Below is a sermon from a Reform Judaic synagogue which nonetheless reveals teachings of the religion of Judaism which will be of particular interest to traditionalists who sense the ground shifting beneath a recent revival of traditional externals.
We should be interpreting our times through the unchanging, bedrock teachings of the Gospel, not reinterpreting the Gospel or fashioning dispensations to accommodate our times. Pope Benedict induces a double-mind in his followers when he laments a “dictatorship of relativism” and simultaneously recommends that Christians learn from rabbinic exegesis. Benedict is a vicar of Hillel, not Jesus, when he deceives himself and others into believing that innovations which overturn core principles are actually in accordance with them.
… [The rabbinic interpretation of the biblical narrative] reflects a view that human development is constantly dynamic and emergent. Equally so, it is the foundation for a relationship with God based not on blind faith and passive submission but on mutual engagement and struggle. This view of God and humanity as inherently embraced in an exchange providing mutual self-disclosure is on full display in the Biblical narrative. Even bolder is the rabbinic declaration in the Talmud that whatever may be the divine source of the commandments, their interpretation and application rests now in human hands. God’s voice is not even welcome in the ongoing legal debates.
This is the nature of [rabbinic] covenantal theology: a muscular role for human beings in shaping the framework of a sanctified world and a God willing to cede great authority to God’s creations. It is this perceived relationship of responsible human and loving God that enabled the psalmist to invert the Greek view that truth was an abstraction residing in the heavens and to proclaim instead: “Truth springs up from the earth” (Ps. 85:12)*.
As most elegantly displayed in the Talmud, from this point of view sacred truth is proposal and not conclusion, offer and not certainty. [Rabbinic] theology resists static declarations of truth, which brutalize and constrain humanity in the form of absolute doctrine, creed, and ideology. Far more supple and felicitous is the shapely form of truth in [rabbinic] tradition. Deciding is always penultimate and provisional, always yet again unsettled and displaced by new insights and interpretations. There is no more succinct an expression of this ongoing, unfolding of truth and wisdom than the simple phrase which first appears in early rabbinic writings: olam haba; which sometimes is translated as “the world to come,” but which is better rendered as “the world that is coming” constantly, incessantly. Every day there is a new infusion of divine insight, calling, and purpose.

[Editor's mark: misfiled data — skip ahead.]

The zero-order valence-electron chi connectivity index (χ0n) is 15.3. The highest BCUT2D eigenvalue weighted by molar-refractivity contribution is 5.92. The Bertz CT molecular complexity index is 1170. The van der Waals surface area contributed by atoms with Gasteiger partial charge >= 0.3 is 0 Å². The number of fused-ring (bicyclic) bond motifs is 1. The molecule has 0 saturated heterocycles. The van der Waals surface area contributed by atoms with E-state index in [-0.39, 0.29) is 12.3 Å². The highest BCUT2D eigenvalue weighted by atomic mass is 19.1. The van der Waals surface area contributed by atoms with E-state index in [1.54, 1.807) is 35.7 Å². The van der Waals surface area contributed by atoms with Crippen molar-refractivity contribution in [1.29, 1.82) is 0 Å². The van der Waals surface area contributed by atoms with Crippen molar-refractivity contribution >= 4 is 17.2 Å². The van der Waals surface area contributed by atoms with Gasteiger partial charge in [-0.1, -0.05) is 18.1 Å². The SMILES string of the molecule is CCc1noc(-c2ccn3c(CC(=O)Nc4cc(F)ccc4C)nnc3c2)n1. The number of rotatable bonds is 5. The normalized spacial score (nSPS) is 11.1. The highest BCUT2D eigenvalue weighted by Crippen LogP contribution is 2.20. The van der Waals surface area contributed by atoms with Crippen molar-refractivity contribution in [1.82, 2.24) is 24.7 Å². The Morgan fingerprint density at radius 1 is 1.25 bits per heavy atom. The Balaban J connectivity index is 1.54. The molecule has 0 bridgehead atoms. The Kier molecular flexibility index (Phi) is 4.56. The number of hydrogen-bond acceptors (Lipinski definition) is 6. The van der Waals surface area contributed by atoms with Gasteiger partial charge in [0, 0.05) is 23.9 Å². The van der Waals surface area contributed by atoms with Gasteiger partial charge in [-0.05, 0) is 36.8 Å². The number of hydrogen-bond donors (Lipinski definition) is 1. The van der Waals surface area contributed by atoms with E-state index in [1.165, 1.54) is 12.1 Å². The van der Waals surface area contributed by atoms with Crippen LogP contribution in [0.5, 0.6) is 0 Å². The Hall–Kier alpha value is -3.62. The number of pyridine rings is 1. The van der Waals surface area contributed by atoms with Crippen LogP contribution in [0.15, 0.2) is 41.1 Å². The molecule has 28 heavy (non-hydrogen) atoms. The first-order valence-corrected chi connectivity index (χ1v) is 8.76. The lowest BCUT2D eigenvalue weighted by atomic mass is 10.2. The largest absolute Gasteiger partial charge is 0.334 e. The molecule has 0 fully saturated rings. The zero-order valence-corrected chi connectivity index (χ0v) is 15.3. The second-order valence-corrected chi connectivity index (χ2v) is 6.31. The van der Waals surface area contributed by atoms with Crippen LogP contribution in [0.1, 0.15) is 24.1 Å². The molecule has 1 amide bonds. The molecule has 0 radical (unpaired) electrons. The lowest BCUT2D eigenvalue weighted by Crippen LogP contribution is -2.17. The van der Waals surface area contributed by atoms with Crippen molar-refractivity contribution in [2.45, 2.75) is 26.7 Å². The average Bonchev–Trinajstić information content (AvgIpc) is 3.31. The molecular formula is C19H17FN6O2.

This presumptuous assertion of human authority in the linguistic gardens planted by the divine Creator, of the ever-unsettled status of any declared truth has profound implications for the concept of “tradition.” … [T]he most successful [rabbinic] myth may be the very notion of “tradition:” the idea that there is an identifiable, essential cultural practice that has remained unchanged and true to its original formulation centuries ago.
Tradition is sometimes used as a bludgeon to intimidate those seeking to innovate. At other times it appears as a plaintive cry from the mouth of one adrift in storm-tossed seas of shifting historical epochs. Both of these formulations are initially wielded by Tevye in Fiddler on the Roof as he seeks to navigate in a world no longer familiar to him: threatened by revolution and counter-revolution on the political plane; challenged by his daughters on the domestic front; and provoked to re-examine in his most intimate relationship, that with his wife Golde, the very notion of love. The joke that this simple and holy man finally gets and shares with us is that we are constantly reinterpreting and recreating our inherited cultural patterns and that the [rabbinic] genius has been to call the resulting innovations consistent with rather than a rupture from the past …
*“Truth springs up from the earth” (Ps. 85:12 or 84:12 in Vulgate). This likens truth to a rock or foundation. See: Jesus, Gospel of Matthew 7;24-27: “Every one therefore that heareth these my words, and doth them, shall be likened to a wise man that built his house upon a rock, And the rain fell, and the floods came, and the winds blew, and they beat upon that house, and it fell not, for it was founded on a rock.
And every one that heareth these my words, and doth them not, shall be like a foolish man that built his house upon the sand, And the rain fell, and the floods came, and the winds blew, and they beat upon that house, and it fell, and great was the fall thereof.”
It’s precisely the rabbinic “genius” that takes a passage of scripture which teaches that truth is fixed and interprets it to mean the precise opposite for rabbinic self-aggrandizement. Jesus tells us that a wise man’s philosophy, theology and deeds proceed from fixed, bedrock truths; those of a foolish man shift like sand and lead to ruin. It’s for good cause that Jesus taught His followers to beware the doctrines of the Pharisees whose ‘truth’ is molded like clay, or made to appear or disappear like magic. Why is the Pope telling his followers to learn from the doctrines of the Pharisees via their heirs, the rabbis?